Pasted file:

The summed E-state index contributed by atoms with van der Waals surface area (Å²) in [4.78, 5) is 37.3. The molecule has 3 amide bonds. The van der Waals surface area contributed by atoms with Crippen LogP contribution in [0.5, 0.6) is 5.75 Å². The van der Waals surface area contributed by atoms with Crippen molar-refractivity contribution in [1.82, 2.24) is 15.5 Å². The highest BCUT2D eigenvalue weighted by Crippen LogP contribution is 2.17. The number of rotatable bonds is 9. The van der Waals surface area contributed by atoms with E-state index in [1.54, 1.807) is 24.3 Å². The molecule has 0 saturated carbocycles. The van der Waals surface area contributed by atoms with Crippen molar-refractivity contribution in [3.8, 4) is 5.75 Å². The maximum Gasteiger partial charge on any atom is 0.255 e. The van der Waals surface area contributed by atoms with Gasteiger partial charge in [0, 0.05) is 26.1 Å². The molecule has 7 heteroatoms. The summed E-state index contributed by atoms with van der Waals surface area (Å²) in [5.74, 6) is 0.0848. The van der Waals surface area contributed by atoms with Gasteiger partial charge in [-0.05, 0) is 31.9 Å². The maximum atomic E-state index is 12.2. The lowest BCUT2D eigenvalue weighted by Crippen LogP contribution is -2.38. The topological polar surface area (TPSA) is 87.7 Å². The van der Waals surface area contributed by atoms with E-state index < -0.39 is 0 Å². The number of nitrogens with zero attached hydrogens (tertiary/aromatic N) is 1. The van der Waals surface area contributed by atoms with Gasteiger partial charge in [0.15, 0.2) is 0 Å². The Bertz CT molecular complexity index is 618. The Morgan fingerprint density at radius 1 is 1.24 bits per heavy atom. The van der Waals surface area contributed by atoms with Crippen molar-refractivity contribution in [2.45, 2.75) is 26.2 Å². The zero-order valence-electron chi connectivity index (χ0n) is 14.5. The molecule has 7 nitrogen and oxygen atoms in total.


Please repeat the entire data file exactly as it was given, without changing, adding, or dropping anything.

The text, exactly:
The summed E-state index contributed by atoms with van der Waals surface area (Å²) in [4.78, 5) is 37.3. The molecule has 3 amide bonds. The van der Waals surface area contributed by atoms with Crippen LogP contribution in [0.5, 0.6) is 5.75 Å². The van der Waals surface area contributed by atoms with Crippen molar-refractivity contribution in [1.82, 2.24) is 15.5 Å². The highest BCUT2D eigenvalue weighted by Crippen LogP contribution is 2.17. The number of rotatable bonds is 9. The van der Waals surface area contributed by atoms with E-state index in [1.54, 1.807) is 24.3 Å². The molecule has 0 saturated carbocycles. The van der Waals surface area contributed by atoms with Crippen molar-refractivity contribution in [3.8, 4) is 5.75 Å². The maximum Gasteiger partial charge on any atom is 0.255 e. The van der Waals surface area contributed by atoms with Gasteiger partial charge in [0, 0.05) is 26.1 Å². The molecule has 7 heteroatoms. The summed E-state index contributed by atoms with van der Waals surface area (Å²) in [5.74, 6) is 0.0848. The van der Waals surface area contributed by atoms with Gasteiger partial charge in [-0.05, 0) is 31.9 Å². The maximum atomic E-state index is 12.2. The lowest BCUT2D eigenvalue weighted by Crippen LogP contribution is -2.38. The topological polar surface area (TPSA) is 87.7 Å². The van der Waals surface area contributed by atoms with E-state index < -0.39 is 0 Å². The number of nitrogens with zero attached hydrogens (tertiary/aromatic N) is 1. The van der Waals surface area contributed by atoms with Gasteiger partial charge in [0.15, 0.2) is 0 Å². The Bertz CT molecular complexity index is 618. The Morgan fingerprint density at radius 1 is 1.24 bits per heavy atom. The van der Waals surface area contributed by atoms with Crippen molar-refractivity contribution in [2.45, 2.75) is 26.2 Å². The zero-order valence-electron chi connectivity index (χ0n) is 14.5. The molecule has 7 nitrogen and oxygen atoms in total.